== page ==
Tentative Deal Would Give Seattle Police Officers Big Raises

April 3, 2024
Entry-level Seattle police officers would receive a 23% retroactive pay increase if a tentative contract agreement is approved by the city's police union.

The tentative agreement between Seattle and its largest police union would give entry-level officers a 23% raise, making them the highest paid in Washington state, according to city employees familiar with the agreement.

If approved, the raises would be retroactive to nearly three years ago, when the previous contract expired.

For a City Hall now filled with elected officials desperate to increase the size of the Seattle Police Department, the hope is a new agreement will bolster their efforts to find new officers and keep those already here. At the same time, however, provisions in the contract governing police accountability will receive sharp scrutiny from federal Judge James Robart, who is overseeing the city's consent decree to reform its department.

Members of the Seattle Police Officers Guild, which includes the city's rank-and-file officers, will now take days or weeks to review the agreement and vote it up or down. The City Council would then need to vote on the deal. The city must also prepare an analysis of the agreement within 30 days to present to Robart for his review.

Details of the contract have not been released to the public.

If approved, entry-level officers would go from earning $83,000 to over $102,000, catapulting them from 29th in salary in the state to first. Redmond currently pays the most.

Within six months of being hired, new officers could earn up to $110,000.

The raises easily would eclipse the city's last contract with the police union, which gave officers a 17% raise and cost the city an additional $65 million.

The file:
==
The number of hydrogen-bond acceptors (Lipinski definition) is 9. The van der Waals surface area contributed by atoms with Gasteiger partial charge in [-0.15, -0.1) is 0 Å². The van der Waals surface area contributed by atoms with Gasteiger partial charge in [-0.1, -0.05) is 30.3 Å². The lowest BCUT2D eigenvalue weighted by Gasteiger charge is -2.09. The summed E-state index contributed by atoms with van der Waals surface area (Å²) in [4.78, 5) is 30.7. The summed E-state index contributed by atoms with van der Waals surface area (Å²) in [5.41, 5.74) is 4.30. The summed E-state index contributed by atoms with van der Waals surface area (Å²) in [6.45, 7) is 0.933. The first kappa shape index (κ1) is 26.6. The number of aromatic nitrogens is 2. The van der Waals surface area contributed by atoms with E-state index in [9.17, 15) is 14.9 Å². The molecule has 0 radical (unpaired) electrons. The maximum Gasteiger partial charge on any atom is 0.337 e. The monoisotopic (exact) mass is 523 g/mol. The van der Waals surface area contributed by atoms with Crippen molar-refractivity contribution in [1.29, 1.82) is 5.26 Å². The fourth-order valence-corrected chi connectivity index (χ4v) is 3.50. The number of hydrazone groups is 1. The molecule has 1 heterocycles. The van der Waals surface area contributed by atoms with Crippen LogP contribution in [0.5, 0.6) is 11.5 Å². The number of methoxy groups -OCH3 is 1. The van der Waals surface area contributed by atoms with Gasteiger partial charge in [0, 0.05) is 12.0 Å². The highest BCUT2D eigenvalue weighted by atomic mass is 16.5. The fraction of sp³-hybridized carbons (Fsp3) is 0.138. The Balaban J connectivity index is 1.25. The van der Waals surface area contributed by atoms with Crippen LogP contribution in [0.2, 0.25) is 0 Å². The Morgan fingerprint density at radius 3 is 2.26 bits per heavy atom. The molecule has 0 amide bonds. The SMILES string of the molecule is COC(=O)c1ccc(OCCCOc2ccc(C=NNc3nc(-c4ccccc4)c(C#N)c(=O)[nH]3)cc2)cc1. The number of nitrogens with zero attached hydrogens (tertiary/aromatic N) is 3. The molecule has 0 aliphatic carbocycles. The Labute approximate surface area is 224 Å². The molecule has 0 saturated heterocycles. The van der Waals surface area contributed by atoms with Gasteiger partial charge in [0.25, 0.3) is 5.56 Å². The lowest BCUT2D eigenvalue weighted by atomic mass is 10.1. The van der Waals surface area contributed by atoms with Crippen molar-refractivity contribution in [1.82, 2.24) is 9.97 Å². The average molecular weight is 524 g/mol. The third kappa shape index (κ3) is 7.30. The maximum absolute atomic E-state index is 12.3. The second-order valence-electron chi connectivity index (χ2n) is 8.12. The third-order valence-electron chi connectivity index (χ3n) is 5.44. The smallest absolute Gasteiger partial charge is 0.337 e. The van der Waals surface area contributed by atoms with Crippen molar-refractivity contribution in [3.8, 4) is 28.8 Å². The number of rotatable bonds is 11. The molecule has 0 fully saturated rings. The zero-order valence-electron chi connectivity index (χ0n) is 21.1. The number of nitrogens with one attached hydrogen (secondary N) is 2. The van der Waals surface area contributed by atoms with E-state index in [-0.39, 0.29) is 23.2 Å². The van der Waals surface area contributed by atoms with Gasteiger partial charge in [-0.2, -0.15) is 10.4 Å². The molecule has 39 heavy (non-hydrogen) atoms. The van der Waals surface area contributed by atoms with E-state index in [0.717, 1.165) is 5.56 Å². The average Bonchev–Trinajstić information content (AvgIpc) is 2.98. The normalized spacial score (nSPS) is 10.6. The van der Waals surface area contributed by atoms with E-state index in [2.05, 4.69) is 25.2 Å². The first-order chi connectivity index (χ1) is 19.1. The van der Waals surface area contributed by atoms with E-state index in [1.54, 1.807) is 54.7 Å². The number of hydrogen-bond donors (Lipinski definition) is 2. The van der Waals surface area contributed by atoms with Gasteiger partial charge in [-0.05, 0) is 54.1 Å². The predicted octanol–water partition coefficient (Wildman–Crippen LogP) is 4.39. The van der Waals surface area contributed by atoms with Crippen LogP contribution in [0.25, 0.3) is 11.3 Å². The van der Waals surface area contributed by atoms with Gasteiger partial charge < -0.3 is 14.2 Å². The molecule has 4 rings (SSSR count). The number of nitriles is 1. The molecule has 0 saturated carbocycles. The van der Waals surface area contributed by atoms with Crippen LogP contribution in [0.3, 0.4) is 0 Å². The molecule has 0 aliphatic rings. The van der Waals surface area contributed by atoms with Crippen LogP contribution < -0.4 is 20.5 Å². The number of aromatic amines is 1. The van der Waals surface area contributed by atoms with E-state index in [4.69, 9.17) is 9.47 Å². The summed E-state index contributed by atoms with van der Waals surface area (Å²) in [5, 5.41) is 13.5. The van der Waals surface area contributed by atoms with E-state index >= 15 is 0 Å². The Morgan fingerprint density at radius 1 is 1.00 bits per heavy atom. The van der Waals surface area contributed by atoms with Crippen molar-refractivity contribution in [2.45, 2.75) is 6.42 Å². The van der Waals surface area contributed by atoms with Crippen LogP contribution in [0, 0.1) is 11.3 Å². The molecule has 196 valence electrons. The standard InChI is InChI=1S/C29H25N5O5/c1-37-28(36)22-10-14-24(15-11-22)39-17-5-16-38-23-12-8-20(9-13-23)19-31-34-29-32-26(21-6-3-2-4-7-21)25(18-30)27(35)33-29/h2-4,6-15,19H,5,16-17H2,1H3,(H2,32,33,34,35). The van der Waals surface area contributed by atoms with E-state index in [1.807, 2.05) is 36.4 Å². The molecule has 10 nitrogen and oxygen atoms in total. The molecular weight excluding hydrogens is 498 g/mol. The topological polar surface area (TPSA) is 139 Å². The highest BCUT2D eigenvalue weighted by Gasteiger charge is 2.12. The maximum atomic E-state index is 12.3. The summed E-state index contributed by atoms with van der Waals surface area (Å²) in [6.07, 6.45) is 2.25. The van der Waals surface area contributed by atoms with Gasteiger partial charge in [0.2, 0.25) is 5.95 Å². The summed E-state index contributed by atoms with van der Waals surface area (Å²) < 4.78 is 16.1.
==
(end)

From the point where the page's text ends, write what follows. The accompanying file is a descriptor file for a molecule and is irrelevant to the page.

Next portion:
The full cost of this agreement, which comes as the city grapples with a $240 million budget deficit next year, has not been released. Its impact on that deficit will depend on how much the city has held in reserves in anticipation of its signing.

Since 2020, the Seattle Police Department has seen more than 700 officers exit. At the same time, applications to become an officer have declined as well, shrinking the deployable force from around 1,300 to just over 900 today.

Community activists urged the City Council to reject the previous contract, ratified in 2018, because they viewed it as rolling back more stringent accountability measures put into place by the council. The council nevertheless signed off on the agreement.

Robart largely agreed with the activists, promising to keep Seattle under the more-than-decadelong consent decree until it made improvements to accountability.

Then-Mayor Jenny Durkan argued in court that whatever accountability failings existed in the last contract could be fixed in the next one.

How far this contract goes in addressing Robart's concerns remains to be seen.


(c)2024 The Seattle Times

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